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Yuliya Sharshatkina Headshot

Yuliya Sharshatkina’s Journey From CPA to Instructional Designer

What were you doing before Instructional Design?

I used to be a CPA auditor working for Deloitte in Princeton. That didn’t last for long, probably three years. I was working 16 hour workdays, weekends, and the busy seasons are brutal, especially if you work for a public company. It’s a very stressful job. Then I met my husband and he’s from Argentina. We were going back and forth, deciding where we were going to live and we decided to go to Argentina. I was about to leave my career, but I didn’t know what to do, so I decided to live a little bit in Argentina and see how it goes. I’m not the type of person who can just sit and do nothing. So, I taught English in private academies here. Then I found online English teaching with VIP Kid. I did that too, but last year that job came to an end because of the laws in China. So I basically lost my main source of income and I didn’t know what to do. It was a hit for us, even living in South America. Having US income, even that little bit, is huge because the cost of living is a lot less.

What made you decide to join Applied Instructional Design Academy (AIDA)? Did you have any hesitation about joining?

One of the people I worked with in VIP Kid also travels a lot and she posted in the group that she made a transition, maybe a month before. She’s super happy and she makes triple what she was making with VIP kid. I thought, “This is interesting. I want to hear her story” So that’s how I joined AIDA. When I heard Jill talking, I realized, “Oh, this is what I want to do, I want this job.” Did I know anything about instructional design? No, zero, nothing. I’m not coming from formal teaching experience. I was just trying to find my path, and I could relate to Jill’s story.

I wanted to learn from her. This is not some sugar-coated program. This is a real deal. This is a career where you have to put in the work, and I was ready to do that. I thought about it for maybe three days. I just had this feeling I had to do this no matter what. This is what I want to do. I didn’t consult my husband because I knew he would be skeptical. I had to make this decision, but I knew if I made the decision and if I paid for the program, he’d be okay with that. He’s good with my decisions. So I did that and just said, “Okay, so this is it.”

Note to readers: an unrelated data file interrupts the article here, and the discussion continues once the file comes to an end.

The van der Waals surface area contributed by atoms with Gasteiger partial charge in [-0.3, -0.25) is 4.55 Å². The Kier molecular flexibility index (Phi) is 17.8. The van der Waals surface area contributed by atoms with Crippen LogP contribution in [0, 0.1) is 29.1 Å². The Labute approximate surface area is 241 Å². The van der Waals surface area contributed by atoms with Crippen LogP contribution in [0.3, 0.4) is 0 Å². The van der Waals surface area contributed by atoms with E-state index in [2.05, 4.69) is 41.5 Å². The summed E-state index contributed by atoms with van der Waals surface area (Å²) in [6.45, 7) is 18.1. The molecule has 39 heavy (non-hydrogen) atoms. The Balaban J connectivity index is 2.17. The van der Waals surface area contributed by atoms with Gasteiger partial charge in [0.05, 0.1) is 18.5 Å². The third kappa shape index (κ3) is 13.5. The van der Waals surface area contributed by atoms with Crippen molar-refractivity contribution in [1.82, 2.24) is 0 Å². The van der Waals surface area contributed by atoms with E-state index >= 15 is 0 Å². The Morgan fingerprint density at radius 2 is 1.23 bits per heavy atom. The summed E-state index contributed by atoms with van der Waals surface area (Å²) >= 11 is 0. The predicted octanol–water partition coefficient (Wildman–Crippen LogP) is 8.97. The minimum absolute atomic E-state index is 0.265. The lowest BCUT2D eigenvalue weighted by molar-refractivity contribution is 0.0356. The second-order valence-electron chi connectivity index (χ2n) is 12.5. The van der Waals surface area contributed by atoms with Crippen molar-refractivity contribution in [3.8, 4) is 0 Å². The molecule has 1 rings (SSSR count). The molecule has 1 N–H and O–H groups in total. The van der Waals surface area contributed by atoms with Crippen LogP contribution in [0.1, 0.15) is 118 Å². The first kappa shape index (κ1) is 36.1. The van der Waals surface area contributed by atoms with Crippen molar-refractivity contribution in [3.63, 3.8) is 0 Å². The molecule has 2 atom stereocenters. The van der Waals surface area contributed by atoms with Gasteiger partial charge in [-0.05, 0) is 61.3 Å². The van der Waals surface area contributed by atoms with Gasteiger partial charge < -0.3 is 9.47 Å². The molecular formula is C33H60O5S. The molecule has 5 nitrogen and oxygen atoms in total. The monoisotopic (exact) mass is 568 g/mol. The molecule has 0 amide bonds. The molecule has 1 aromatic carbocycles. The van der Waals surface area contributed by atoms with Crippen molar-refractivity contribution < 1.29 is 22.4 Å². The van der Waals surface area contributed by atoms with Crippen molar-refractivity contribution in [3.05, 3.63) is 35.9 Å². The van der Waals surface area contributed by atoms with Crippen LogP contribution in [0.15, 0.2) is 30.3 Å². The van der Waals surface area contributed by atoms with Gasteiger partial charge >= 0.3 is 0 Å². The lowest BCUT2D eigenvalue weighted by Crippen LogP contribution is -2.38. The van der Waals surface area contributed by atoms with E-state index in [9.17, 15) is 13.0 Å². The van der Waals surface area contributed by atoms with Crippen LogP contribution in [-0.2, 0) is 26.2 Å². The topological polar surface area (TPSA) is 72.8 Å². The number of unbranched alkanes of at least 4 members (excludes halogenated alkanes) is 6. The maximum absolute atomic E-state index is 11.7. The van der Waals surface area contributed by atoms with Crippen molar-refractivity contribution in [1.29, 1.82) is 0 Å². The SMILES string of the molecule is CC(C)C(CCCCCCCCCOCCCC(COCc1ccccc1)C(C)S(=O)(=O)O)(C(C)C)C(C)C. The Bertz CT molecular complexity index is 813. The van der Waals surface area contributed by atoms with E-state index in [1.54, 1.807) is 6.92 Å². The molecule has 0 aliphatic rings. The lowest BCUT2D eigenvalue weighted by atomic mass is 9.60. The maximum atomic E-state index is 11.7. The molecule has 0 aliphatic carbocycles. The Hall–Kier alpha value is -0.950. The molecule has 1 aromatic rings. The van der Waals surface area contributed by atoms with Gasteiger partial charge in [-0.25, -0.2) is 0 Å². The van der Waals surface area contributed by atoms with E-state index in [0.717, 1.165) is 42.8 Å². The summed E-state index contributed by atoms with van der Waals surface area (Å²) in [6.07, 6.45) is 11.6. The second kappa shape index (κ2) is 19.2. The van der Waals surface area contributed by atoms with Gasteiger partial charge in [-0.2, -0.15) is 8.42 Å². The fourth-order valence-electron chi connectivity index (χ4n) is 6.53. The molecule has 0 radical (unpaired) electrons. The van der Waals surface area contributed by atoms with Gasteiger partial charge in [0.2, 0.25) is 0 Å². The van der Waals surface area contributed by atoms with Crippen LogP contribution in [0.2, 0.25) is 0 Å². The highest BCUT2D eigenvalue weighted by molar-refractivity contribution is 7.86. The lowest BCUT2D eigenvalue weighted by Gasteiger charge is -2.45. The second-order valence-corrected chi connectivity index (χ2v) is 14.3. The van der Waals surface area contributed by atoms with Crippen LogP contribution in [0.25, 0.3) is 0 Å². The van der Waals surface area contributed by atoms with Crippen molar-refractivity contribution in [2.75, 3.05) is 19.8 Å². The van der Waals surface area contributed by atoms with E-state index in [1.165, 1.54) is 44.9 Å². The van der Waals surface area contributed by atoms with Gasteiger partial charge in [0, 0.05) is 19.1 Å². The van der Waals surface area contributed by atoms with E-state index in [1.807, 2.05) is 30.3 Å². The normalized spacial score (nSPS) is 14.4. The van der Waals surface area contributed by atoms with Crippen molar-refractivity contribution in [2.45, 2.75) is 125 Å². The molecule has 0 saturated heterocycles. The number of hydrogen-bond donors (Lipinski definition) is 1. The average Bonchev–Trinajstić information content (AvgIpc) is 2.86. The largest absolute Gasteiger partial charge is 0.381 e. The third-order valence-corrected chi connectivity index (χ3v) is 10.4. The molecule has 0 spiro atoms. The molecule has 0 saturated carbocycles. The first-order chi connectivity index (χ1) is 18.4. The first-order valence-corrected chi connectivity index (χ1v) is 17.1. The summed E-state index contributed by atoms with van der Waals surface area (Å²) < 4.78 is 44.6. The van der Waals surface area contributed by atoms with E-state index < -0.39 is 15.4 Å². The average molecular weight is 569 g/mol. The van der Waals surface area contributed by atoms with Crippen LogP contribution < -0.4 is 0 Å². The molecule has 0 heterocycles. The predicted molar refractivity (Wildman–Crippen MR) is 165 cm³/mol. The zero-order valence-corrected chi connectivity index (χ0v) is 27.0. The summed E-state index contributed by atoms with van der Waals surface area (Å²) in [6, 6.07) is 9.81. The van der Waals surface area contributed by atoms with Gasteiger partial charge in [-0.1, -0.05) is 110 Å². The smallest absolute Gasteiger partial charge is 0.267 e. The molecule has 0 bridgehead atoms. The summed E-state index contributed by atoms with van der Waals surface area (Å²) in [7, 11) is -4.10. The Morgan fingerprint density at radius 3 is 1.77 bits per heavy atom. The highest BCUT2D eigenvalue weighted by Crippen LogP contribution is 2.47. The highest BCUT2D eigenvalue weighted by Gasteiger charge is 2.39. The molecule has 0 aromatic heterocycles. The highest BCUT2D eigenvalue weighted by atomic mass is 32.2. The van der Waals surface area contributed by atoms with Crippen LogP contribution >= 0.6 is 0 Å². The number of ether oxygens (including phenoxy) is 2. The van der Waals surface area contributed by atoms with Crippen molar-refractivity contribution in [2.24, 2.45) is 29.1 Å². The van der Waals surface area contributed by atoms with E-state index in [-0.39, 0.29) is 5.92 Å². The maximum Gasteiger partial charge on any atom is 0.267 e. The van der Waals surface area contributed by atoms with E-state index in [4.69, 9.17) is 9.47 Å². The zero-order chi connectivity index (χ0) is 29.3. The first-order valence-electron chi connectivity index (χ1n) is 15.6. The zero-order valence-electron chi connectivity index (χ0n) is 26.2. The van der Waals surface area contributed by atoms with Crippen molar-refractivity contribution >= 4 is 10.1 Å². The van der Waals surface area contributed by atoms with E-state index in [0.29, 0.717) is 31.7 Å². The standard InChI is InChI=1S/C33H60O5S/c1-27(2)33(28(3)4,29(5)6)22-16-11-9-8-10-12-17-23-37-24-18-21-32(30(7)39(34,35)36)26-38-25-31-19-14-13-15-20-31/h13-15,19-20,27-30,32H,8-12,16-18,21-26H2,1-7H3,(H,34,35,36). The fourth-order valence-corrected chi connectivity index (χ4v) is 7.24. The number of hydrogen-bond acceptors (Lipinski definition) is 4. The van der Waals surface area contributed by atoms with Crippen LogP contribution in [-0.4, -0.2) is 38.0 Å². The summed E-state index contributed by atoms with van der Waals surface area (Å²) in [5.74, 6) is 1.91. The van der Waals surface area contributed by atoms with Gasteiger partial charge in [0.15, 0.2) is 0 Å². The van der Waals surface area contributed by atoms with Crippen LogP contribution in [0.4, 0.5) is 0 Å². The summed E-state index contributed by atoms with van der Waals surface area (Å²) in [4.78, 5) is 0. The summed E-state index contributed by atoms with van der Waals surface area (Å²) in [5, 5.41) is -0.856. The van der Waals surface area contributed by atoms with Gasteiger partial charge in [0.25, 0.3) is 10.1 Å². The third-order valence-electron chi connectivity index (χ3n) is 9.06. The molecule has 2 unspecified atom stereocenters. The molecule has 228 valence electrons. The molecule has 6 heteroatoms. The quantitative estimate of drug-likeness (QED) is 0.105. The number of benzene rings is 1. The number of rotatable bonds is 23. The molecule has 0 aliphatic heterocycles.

What was your experience like in Applied Instructional Design Academy?

I started in November, and I thought that by April I would be done. It took me a little bit longer than April because I took a month break. We were traveling. Then in June, AIDA implemented the job readiness badge, so I took full advantage of that because one of my huge concerns was on the interview side. 

I know how it is in the corporate world. I went through those interviews back in the day, and I knew I needed a lot of practice. So that’s what I did. I practiced in front of the mirror. Then I recorded myself many times. That’s when I started applying for jobs. That’s what everyone was saying to do but I didn’t think I was ready. So, right when I finished my job readiness badge, one of the jobs I applied for asked me if I wanted to do an interview. They needed a developer ASAP for one of their big clients and they wanted to do an interview tomorrow. It was just a short contract for three months.

I said “No, I won’t be ready tomorrow, but next week definitely I’ll be prepared.” So I went through the interview. I had a panel interview. They asked me about my Storyline samples and how I created the storyboard. They said, “Okay, we’ll take two weeks to evaluate because we have other people applying we’ll let you know.” They called the next day an said, “Can you send us your information? We want to make an offer.” I couldn’t believe it. That was my first interview. I was just practicing. That was a beautiful practice. So I sent all my information and they came up with an offer. They said it would be a 12-month contract, so I flew to the US to pick up the computer.